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Dark Glasses Review: Dario Argento Returns

EDITORS' RATING: 7/10
Pros
  • Leads with a great concept
  • Dario Argento can still build tension well
  • The third act really works
Cons
  • Argento's signature death scenes are lacking
  • Some of the more emotional moments don't quite land

There was a time when Italian cinema legend Dario Argento was the king of giallo films, arguably the best (and best-known) practitioner of the genre's tales of mysterious killers, women in peril, and elaborate death scenes full of hyper-stylized visuals. Then the filmmaker's output slowed, he turned to other horror subgenres, and it seemed for a while like Argento might never again return to the thriller form that made him famous.

Happily, this was not the case. With "Dark Glasses," his first feature film in a decade and his first giallo since 2009, Argento looks to recapture some of the magic that so defined his career in the 1970s and 1980s, directing and co-writing a new murder mystery with an intriguing thriller hook. In some ways, that news alone is enough to thrill many horror fans. Argento returning to his signature genre at the age of 82, after years away, is achievement enough in and of itself, and even a halfway competent film from the old master would please many viewers. Thankfully, "Dark Glasses" is more than just competent. While it can't match the scale or elaborate precision of his giallo heyday, Argento's return is a welcome reminder that he can still deliver the magic on a smaller scale, and that he still has a knack for finding just the right thriller notes to make us all squirm in our seats.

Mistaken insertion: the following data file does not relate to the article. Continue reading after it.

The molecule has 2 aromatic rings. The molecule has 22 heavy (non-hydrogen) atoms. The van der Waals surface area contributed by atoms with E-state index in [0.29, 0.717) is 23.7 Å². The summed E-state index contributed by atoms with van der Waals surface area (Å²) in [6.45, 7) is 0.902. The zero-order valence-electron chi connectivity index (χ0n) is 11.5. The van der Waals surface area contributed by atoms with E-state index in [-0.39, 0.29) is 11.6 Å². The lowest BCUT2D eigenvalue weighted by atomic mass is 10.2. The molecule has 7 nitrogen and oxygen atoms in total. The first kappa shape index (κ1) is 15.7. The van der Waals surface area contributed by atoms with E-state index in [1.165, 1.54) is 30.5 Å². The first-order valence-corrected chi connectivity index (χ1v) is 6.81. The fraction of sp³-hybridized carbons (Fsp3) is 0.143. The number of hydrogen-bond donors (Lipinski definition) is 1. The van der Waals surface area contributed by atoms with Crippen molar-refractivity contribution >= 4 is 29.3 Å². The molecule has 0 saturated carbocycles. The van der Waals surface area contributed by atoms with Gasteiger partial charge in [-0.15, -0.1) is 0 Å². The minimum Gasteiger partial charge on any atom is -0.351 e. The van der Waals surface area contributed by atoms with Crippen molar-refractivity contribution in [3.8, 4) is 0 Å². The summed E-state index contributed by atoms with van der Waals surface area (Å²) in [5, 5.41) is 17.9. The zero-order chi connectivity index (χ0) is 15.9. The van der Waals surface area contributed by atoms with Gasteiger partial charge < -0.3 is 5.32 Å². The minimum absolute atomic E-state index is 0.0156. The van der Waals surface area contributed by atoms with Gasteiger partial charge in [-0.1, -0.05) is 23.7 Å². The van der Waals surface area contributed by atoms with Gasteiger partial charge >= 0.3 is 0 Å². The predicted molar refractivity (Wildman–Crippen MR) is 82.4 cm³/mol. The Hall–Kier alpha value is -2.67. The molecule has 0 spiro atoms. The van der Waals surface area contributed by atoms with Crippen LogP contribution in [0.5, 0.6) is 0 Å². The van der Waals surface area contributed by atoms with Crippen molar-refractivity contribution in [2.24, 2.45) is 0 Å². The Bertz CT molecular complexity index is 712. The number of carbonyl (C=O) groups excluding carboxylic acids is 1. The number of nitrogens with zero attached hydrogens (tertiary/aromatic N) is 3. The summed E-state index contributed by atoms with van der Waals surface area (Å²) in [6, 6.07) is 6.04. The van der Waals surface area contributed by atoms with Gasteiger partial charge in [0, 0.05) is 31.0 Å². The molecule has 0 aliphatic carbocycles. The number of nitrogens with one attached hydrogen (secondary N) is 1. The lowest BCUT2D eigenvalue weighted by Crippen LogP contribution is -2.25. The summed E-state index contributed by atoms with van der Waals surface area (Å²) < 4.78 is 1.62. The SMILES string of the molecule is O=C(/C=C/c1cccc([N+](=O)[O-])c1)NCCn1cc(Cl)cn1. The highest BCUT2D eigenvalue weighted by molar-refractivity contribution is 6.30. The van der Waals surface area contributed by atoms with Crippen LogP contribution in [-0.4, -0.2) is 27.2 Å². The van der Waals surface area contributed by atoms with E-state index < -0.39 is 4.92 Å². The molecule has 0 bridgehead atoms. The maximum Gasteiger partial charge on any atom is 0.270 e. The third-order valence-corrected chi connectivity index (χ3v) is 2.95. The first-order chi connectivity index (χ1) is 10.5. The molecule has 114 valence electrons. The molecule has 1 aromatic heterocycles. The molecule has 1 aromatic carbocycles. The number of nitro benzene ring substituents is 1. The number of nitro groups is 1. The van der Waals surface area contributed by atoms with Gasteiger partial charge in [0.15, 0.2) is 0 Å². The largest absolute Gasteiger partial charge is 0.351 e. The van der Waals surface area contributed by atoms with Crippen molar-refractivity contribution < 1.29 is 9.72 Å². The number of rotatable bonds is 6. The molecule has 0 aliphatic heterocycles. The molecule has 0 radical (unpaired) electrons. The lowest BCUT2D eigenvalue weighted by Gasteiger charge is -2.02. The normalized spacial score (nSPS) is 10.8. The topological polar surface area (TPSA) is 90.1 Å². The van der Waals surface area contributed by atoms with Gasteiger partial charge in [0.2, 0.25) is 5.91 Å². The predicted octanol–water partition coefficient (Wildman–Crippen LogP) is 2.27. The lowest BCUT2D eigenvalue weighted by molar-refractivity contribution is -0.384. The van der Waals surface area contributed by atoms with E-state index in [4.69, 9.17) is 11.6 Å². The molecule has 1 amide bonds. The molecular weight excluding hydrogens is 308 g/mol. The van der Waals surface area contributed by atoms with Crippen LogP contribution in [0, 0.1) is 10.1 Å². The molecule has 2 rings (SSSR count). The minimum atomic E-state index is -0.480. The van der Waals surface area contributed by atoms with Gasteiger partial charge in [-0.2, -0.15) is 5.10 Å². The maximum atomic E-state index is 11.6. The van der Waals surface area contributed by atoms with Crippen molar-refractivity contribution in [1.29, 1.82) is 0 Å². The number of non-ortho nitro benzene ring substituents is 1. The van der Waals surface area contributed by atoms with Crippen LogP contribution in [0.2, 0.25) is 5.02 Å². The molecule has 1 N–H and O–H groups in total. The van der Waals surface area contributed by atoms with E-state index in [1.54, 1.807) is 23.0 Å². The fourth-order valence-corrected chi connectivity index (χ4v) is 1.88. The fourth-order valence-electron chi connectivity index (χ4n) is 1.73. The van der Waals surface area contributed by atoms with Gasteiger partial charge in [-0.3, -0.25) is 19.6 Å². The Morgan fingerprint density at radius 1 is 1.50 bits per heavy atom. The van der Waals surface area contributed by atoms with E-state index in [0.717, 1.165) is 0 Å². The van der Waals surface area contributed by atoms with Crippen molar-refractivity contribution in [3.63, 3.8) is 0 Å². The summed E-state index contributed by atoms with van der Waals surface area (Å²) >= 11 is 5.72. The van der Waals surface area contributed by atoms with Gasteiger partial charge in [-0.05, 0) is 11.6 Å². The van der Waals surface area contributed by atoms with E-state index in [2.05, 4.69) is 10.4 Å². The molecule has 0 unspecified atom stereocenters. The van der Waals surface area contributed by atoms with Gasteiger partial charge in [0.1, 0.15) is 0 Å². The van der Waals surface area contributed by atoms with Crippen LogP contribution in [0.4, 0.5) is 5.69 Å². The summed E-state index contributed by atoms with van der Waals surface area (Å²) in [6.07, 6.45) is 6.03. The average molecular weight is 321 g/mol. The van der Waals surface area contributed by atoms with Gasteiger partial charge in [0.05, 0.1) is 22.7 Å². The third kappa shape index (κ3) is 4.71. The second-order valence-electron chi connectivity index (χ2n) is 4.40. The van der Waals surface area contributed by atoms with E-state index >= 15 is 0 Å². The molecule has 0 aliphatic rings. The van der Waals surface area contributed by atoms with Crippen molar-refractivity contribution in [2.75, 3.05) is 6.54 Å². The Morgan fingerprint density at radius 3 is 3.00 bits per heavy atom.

Total eclipse

In the wake of an eclipse that captivates a whole city, a killer strikes, brutally murdering a sex worker outside a swanky hotel where fellow sex worker Diana (Ilenia Pastorelli) also entertains her clients. When one client gets a little too demanding, she flees the hotel, only to find herself pursued by the same killer. After violently crashing her car while trying to get away, Diana wakes up in a hospital blinded by the accident, very aware that the killer might still be on her trail.

"Dark Glasses" devotes much of the narrative that follows to watching Diana adjust to her new normal, with the help of a counselor (Asia Argento) and a young boy named Chin (Xinyu Zhang) whose life was also shattered by the car crash. It's a surprisingly intimate piece of storytelling, particularly when compared to the more brutal, complex narratives of past films like "Deep Red" and "Tenebrae," but in this case Argento actually seems to better serve the material by tightening the focus. Like his classic film "Phenomena," Argento gets a lot of mileage out of the odd couple that is Diana and Chin, exploring their respective wounds and how each of them respond when danger comes calling. It's a dynamic that really works, and adds to the tension as Argento returns to the classic suspense scenarios that made him a star of genre cinema in the 1970s.